It was quite a productive afternoon. I finished a column and filed it hours before the deadline. I watched the NY Yankees get what was coming to them. We welcomed a good old friend from St. Joseph. I remembered a doctor’s appointment and even got there on time. These were the only four things I knew I had to do. In recent weeks I have been forgetting to do even what was on my desk calendar. Wendy never forgets anything because every morning she writes out her schedule for the day. She has often suggested I do the same. I would follow her advice, except I often forget.
But back to the four things I got done. If I were playing baseball and went four for four I would be batting 1000 for the day. If I had gone to bat ten times and struck out the other six, I would still be hitting .400 which is an almost an unheard of season’s average in the major leagues. Ted Williams did it in1941 hitting .406, and no one has done it since.
But change the activity from hitting a baseball to walking on a high wire from one skyscraper to another. No matter how many times you attempt that feat, the first time you don’t succeed will be the last time you even made an attempt. .400 may be a super batting average, but .900 in walking a high wire is a guarantee you will never get another chance.
Most of the things we try will be either like hitting a baseball or walking a high wire, and knowing which category is an essential prerequisite. Misidentifying the category is a ready-made disaster.
The notion that every activity demands perfection is a built-in guarantee of failure. My guess is that every successful invention was preceded by a long list of failures. Nothing worth doing probably made it on the first try. I recently had a conversation with a colleague who wanted to emerge as a superior watercolor artist. I had this same conversation with him ten years ago! His fear of failure kept him from making a single attempt for at least a decade. He might never have become a superior artist — but neither he nor I will ever know. But then nothing is worth doing that is not worth doing badly.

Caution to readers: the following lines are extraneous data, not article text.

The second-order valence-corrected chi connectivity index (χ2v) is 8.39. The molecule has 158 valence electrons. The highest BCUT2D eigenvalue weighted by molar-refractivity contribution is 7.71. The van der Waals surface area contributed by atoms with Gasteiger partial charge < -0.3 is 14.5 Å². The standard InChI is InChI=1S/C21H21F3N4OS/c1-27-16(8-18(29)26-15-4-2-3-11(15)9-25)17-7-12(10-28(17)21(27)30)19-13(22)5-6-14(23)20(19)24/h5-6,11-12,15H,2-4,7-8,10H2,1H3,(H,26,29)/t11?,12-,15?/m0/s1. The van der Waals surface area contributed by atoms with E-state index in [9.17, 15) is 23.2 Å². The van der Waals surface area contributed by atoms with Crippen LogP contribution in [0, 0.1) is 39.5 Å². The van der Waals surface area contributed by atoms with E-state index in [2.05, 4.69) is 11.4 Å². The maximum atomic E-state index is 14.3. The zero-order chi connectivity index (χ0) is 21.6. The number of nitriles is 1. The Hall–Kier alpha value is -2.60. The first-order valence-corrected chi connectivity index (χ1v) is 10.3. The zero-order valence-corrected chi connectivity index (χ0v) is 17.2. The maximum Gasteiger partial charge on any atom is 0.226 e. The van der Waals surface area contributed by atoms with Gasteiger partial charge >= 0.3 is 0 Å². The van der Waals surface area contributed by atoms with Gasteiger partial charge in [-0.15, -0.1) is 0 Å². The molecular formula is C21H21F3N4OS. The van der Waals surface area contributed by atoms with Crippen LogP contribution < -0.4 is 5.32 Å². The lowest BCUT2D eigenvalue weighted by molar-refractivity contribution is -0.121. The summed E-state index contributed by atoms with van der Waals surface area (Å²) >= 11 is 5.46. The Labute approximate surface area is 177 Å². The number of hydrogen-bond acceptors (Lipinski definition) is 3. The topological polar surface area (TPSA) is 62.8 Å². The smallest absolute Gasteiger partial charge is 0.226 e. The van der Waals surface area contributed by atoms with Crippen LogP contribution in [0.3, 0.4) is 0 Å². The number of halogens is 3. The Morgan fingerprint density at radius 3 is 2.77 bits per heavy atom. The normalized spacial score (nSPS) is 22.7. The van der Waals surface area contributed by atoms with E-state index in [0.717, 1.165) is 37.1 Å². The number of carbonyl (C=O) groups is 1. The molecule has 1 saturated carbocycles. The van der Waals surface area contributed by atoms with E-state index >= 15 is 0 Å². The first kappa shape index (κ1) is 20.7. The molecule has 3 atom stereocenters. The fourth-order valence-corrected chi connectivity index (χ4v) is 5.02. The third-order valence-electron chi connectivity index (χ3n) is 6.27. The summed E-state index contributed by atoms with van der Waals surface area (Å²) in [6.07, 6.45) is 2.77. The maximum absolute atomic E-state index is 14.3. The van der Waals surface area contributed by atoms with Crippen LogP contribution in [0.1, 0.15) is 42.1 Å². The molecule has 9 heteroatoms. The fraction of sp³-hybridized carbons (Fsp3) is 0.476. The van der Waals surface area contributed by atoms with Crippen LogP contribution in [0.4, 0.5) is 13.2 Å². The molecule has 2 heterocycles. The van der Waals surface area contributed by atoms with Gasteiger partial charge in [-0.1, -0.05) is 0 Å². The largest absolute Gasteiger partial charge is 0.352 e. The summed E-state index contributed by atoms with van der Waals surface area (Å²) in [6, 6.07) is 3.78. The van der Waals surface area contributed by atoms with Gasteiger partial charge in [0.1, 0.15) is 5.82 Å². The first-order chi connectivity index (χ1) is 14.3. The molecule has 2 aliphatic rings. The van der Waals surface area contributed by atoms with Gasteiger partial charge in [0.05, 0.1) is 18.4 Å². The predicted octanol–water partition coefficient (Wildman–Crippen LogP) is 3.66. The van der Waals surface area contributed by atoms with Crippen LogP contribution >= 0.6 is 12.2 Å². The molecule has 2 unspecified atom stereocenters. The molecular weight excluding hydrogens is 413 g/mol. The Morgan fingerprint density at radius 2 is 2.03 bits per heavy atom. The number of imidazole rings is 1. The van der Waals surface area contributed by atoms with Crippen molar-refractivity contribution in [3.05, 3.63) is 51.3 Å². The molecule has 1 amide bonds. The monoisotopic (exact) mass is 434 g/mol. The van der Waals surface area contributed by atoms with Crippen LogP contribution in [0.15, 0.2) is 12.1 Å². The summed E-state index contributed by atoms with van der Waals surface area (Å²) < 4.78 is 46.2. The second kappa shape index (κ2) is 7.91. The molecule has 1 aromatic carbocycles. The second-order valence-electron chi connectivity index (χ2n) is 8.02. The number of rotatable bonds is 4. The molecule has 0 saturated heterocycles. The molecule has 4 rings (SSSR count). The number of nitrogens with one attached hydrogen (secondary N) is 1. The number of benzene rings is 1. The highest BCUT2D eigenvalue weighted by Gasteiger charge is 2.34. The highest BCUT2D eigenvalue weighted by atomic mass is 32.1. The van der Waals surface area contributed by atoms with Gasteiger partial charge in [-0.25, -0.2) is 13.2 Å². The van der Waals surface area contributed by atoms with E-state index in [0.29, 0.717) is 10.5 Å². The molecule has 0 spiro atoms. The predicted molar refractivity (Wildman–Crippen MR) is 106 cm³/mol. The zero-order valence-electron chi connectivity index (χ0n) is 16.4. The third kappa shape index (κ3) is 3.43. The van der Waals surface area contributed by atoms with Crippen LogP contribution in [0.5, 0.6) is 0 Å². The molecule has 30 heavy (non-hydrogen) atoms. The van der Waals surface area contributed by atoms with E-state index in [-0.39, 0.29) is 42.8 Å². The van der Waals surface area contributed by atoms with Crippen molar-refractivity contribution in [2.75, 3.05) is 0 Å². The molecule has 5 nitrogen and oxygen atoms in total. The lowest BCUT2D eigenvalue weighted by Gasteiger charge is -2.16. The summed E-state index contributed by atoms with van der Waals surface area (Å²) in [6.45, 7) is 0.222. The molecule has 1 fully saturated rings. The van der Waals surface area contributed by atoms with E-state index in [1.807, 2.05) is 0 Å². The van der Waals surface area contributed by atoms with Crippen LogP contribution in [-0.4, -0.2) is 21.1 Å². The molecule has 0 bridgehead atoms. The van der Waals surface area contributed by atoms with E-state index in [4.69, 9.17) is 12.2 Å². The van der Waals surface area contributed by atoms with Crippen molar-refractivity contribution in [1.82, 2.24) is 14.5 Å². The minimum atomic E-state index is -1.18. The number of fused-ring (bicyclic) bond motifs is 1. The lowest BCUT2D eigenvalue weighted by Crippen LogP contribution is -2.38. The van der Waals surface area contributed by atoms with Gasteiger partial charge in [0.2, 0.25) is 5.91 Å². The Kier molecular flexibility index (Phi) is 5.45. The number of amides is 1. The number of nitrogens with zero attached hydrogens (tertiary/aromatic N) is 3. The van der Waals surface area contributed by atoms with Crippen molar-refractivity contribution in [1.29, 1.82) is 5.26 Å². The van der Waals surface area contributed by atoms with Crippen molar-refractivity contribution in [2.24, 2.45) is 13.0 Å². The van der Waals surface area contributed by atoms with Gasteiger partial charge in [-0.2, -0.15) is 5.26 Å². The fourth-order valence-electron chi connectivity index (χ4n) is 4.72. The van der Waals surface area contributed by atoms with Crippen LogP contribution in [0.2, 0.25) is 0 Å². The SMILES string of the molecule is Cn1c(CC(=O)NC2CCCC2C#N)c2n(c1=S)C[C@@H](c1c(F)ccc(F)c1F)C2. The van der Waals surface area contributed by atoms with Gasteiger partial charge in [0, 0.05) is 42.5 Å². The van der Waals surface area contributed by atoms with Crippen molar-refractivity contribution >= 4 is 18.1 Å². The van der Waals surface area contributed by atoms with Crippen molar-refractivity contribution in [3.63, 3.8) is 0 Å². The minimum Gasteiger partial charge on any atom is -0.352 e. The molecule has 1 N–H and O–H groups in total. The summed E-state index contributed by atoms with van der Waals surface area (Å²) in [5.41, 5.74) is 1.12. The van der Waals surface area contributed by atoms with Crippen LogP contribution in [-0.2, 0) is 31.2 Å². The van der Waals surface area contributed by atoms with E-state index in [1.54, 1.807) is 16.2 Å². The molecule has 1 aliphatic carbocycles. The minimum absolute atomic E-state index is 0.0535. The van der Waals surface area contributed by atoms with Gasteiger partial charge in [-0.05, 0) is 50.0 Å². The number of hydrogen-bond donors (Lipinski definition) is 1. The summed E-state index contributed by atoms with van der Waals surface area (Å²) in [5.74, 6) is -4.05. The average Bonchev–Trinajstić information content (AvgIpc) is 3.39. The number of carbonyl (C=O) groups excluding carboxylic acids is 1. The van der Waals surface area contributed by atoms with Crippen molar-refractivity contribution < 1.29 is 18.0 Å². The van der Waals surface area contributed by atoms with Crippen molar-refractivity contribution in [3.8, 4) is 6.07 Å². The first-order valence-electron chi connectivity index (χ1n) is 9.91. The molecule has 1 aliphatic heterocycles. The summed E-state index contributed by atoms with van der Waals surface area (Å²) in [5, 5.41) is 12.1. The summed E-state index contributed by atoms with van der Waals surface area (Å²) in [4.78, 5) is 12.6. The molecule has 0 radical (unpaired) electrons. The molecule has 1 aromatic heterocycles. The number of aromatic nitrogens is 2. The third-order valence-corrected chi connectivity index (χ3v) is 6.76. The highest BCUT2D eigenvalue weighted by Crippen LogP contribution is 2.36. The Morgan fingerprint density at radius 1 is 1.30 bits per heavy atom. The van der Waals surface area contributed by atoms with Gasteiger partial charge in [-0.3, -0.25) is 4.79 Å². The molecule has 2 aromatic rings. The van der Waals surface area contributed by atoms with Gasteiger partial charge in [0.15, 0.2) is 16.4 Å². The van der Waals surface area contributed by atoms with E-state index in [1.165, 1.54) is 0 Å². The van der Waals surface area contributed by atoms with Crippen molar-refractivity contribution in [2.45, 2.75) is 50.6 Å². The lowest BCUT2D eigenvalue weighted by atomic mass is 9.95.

I admire every person who runs for political office even if they lose, only to pick themselves up and try again. My name appeared on a municipal ballot four times. On three of those times, I was the successful candidate. But I learned more during the time I was defeated then in my three winning campaigns combined. Let me introduce you to what may be life’s greatest teacher. Her name is failure.
When I was eight years old, I picked out my life’s work. I was going to be the world’s greatest musician as conductor of an outstanding Philharmonic Orchestra. I got the idea when our third-grade teacher played a record of the Beethoven 5th and handed me a stick with the invitation to conduct while the record played. There it was — settled for life. The only problem was I didn’t know one instrument from another or one note from another. I had to start somewhere and so I began with a Tonette. From then on it was just a matter of deciding on the right instrument. Next came the violin — too complicated. The piano was too ordinary. Then came the trumpet, to which my mother violently objected. The drums never made it past the front door. The guitar was only tolerated. The trombone got no one’s approval.
Victory arrived in the smallest possible case. THE FLUTE! And I had found just the right teacher. He was the husband of my church’s organist and the flute chair of the National Philharmonic Orchestra. He struggled with me for two agonizing years. I was determined to win and was practicing about 9:30 one evening when all was interrupted by a loud knock on the front door. I responded and was confronted by two embarrassed police officers.
“Sorry to bother you,” spoke up the first, “but there has been a complaint about … the saxophone ...” After two years, my delicate flute sounded like a Saxophone. So I chuckled, put the flute in its box, and put the box on a closet shelf where it remained untouched until it graciously disappeared. Thus ended the dream … almost. You see, what remained was a ravenous love of good music, beginning with Beethoven. So Wendy and I for the past 16 years have occupied the same seats eight Sunday afternoons a year in Disney Hall, facing the Philharmonic’s conductor, who when I squint, looks strangely familiar.